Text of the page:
Edited by George Plimpton
Lyons Press, $24.95
I once had the pleasure of spending Christmas week in a stately house in Shropshire, just across the border from Wales. Though milady, the mother of a friend and my hostess, was a bit daft and the house a bit drafty, I’ve never enjoyed a Christmas more. Each morning I awoke to find my breakfast was set out on a table by the window, with a lidded silver salver covering boiled eggs, country ham, scones and other famously good reasons for getting out of bed on a cold English day.
I was reminded of these happy moments upon opening the book As Told At The Explorers Club. I felt sure that under the cover I’d find one delight after another, my anticipation buoyed by the line “Edited and with an Introduction by George Plimpton.” Both an engaging writer (Paper Lion) and a first-class editor (and a member of the club), the legendary Plimpton—who, alas, died this past September—knew a fine yarn when he heard one. In this, one of his last gifts to readers, he does not disappoint.
The Plimptonian aura—and a touch of 19th-century salesmanship—is expressed right away in its subtitle: “More Than Fifty Gripping Tales of Adventure,” since the book presents exactly 51 stories. And the slightly arcane term “gripping tales” has a similarly old-fashioned ring. Indeed, even the term “adventure” bears examination. For while many of the tales do recount astonishing adventures, the word itself rarely, if ever, appears. It is noteworthy that the venerable institution, housed since 1965 in a Tudor-style mansion on East 70th Street in Manhattan, is known as the Explorers Club, not the Adventurers Club. Whatever risks members of the club may take in their ascents of Everest or epic treks across the looming dunes of Saudi Arabia, they tend to avoid the greatest of all dangers: puffing themselves up.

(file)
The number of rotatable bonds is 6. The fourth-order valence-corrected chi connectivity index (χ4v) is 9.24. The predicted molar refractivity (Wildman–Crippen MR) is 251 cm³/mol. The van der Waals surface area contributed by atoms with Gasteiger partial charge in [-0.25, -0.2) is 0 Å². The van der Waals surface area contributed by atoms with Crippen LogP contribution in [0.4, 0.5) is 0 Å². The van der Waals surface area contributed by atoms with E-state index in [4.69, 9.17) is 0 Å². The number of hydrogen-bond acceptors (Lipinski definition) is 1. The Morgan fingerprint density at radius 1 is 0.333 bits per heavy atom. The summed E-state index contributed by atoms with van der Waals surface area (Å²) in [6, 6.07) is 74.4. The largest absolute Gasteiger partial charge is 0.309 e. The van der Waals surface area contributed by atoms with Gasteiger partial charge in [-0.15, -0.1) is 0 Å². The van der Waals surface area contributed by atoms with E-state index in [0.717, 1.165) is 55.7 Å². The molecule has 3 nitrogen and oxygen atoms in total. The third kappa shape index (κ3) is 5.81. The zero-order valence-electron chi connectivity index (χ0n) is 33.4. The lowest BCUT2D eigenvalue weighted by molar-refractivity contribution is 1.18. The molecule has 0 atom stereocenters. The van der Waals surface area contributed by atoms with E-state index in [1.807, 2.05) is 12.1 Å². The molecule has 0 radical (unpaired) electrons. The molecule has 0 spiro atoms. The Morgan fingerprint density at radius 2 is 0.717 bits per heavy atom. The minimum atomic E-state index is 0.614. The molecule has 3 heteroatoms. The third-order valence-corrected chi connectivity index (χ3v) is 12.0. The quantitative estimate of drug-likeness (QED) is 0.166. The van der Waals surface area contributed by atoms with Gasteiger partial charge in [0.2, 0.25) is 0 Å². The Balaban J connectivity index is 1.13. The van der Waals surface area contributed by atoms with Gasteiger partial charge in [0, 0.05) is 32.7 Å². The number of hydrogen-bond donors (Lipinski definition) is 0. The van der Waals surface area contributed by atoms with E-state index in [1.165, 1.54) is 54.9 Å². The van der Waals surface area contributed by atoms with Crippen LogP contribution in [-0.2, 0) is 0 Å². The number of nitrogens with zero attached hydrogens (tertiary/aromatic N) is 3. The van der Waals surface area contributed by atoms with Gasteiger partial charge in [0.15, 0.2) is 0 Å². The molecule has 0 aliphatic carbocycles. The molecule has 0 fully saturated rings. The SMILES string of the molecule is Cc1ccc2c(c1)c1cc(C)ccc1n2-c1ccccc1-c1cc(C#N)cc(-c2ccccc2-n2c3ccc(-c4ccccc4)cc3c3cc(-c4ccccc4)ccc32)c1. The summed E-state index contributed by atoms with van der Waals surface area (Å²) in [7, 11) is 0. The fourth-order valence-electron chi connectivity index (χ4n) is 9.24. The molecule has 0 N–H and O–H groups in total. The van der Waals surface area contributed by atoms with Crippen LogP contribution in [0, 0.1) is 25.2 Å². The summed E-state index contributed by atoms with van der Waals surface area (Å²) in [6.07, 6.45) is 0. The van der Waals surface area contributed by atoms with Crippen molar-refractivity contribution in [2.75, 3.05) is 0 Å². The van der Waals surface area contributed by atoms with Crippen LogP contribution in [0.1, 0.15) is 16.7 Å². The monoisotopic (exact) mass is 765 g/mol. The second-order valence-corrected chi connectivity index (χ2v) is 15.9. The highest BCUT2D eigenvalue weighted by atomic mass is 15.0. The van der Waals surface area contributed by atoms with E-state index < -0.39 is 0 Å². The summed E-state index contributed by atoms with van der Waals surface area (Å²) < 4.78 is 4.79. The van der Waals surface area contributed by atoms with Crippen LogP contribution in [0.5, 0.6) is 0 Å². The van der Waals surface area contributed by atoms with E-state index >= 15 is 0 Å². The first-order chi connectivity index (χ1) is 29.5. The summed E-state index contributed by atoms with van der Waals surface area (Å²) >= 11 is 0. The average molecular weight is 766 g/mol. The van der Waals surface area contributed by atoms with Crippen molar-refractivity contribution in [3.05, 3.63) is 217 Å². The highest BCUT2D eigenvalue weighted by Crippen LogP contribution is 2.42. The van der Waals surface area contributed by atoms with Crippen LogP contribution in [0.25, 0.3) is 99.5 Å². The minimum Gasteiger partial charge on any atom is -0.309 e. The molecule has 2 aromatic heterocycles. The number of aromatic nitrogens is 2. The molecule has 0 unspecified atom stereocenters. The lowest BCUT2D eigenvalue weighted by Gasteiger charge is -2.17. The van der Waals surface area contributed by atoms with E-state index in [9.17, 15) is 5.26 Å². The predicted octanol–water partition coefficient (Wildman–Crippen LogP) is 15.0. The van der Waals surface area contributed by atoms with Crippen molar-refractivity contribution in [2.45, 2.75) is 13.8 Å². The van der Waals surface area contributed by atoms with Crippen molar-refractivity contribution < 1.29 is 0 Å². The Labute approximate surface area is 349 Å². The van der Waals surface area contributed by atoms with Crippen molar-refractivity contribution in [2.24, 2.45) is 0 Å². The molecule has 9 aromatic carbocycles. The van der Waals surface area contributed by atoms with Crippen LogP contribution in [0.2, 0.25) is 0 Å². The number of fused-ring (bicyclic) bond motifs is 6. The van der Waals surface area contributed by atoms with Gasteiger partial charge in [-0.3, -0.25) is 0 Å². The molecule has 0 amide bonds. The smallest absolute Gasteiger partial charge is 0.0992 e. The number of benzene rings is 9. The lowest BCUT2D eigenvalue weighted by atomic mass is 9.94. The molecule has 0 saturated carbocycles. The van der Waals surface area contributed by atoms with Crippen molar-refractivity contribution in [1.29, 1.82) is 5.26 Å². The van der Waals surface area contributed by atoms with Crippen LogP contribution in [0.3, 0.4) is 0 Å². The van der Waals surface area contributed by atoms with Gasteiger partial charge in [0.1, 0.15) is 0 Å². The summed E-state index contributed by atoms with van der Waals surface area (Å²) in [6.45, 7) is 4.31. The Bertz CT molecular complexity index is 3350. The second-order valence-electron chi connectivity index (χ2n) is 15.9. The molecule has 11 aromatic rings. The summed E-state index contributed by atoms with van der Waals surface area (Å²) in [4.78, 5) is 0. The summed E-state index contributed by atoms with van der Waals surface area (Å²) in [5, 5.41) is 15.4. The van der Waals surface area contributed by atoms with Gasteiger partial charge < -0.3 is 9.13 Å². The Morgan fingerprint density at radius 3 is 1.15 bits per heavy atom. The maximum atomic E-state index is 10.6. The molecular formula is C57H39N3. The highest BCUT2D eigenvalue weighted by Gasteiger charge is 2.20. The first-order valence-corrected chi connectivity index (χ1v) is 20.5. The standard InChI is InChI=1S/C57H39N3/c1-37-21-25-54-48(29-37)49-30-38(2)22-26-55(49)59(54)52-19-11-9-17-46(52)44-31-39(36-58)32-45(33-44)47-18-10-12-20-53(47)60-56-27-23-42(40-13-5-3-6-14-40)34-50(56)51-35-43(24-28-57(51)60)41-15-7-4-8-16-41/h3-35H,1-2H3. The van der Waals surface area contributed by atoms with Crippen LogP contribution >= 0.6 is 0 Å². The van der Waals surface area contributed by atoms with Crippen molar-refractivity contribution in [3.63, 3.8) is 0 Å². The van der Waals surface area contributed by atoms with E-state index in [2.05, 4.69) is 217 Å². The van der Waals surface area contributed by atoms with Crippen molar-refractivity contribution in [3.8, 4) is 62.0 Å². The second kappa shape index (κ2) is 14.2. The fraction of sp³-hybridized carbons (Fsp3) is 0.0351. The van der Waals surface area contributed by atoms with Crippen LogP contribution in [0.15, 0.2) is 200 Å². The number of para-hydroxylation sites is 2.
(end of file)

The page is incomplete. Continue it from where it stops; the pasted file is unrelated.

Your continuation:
Thus, mountaineer Glenn Porzak, describing a 1990 American expedition to Everest and its sister peak Lhotse, seems mildly embarrassed just to recount a particularly hair-raising part of the climb. “It consisted of a series of 100 foot vertical ice towers, which had to be climbed and descended with the aid of fixed ladders. Then a heavily crevassed area and final 75 foot head wall had to be negotiated before reaching the site of Camp I. This section had a deadly beauty and was simply awesome. To summarize my feelings about the Khumbu ice fall: after 32 separate trips through the ice fall over three expeditions, the best thing about having Everest behind me is knowing that I will never again have to set foot in this dreaded death trap.”
In his introduction, Plimpton describes the club’s traditional Thursday evening gatherings when members just back from some hard patch of the planet tell their stories. One can almost taste a fine old port, inducing what Mark Twain called “stretchers”—tales given just a push or two toward legend. “Do you believe in ghosts? Well, I don’t either,” begins Mervyn Cowie’s story about a spectral pride of man-eating lions, “but I have to admit that certain things happen in most unexpected ways, and forever defy any logical explanation. Some years ago I had a long tussle with ghosts and I eventually had to accept defeat. It all started and finished with lions. Let me tell you how it developed....”
Wait. Perhaps those flickering flames aren’t from the Explorers Club’s walk-in fireplace after all, but a campfire on the Serengeti. Go on, old chap, tell us the story.